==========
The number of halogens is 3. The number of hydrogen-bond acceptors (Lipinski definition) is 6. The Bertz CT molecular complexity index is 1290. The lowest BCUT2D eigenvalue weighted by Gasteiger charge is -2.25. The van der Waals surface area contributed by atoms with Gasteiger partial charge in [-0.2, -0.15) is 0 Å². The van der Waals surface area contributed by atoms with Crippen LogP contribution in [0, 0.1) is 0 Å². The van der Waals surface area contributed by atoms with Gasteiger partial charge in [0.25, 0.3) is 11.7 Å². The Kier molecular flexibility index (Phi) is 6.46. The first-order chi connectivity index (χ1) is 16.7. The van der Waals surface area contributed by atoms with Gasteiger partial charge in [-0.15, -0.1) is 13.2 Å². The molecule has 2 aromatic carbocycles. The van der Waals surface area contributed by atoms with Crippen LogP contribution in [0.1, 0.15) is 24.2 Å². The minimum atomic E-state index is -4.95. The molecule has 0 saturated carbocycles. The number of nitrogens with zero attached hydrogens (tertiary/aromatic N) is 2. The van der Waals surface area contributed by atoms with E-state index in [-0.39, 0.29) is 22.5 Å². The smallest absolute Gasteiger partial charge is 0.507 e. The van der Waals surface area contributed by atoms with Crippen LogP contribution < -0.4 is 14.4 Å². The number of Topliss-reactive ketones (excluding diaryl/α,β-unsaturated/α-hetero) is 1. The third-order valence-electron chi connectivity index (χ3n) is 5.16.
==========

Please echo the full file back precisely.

The number of halogens is 3. The number of hydrogen-bond acceptors (Lipinski definition) is 6. The Bertz CT molecular complexity index is 1290. The lowest BCUT2D eigenvalue weighted by Gasteiger charge is -2.25. The van der Waals surface area contributed by atoms with Gasteiger partial charge in [-0.2, -0.15) is 0 Å². The van der Waals surface area contributed by atoms with Crippen LogP contribution in [0, 0.1) is 0 Å². The van der Waals surface area contributed by atoms with Gasteiger partial charge in [0.25, 0.3) is 11.7 Å². The Kier molecular flexibility index (Phi) is 6.46. The first-order chi connectivity index (χ1) is 16.7. The van der Waals surface area contributed by atoms with Gasteiger partial charge in [-0.15, -0.1) is 13.2 Å². The molecule has 2 aromatic carbocycles. The van der Waals surface area contributed by atoms with Crippen LogP contribution in [0.1, 0.15) is 24.2 Å². The minimum atomic E-state index is -4.95. The molecule has 0 saturated carbocycles. The number of nitrogens with zero attached hydrogens (tertiary/aromatic N) is 2. The van der Waals surface area contributed by atoms with E-state index in [-0.39, 0.29) is 22.5 Å². The smallest absolute Gasteiger partial charge is 0.507 e. The van der Waals surface area contributed by atoms with Crippen LogP contribution < -0.4 is 14.4 Å². The number of Topliss-reactive ketones (excluding diaryl/α,β-unsaturated/α-hetero) is 1. The third-order valence-electron chi connectivity index (χ3n) is 5.16.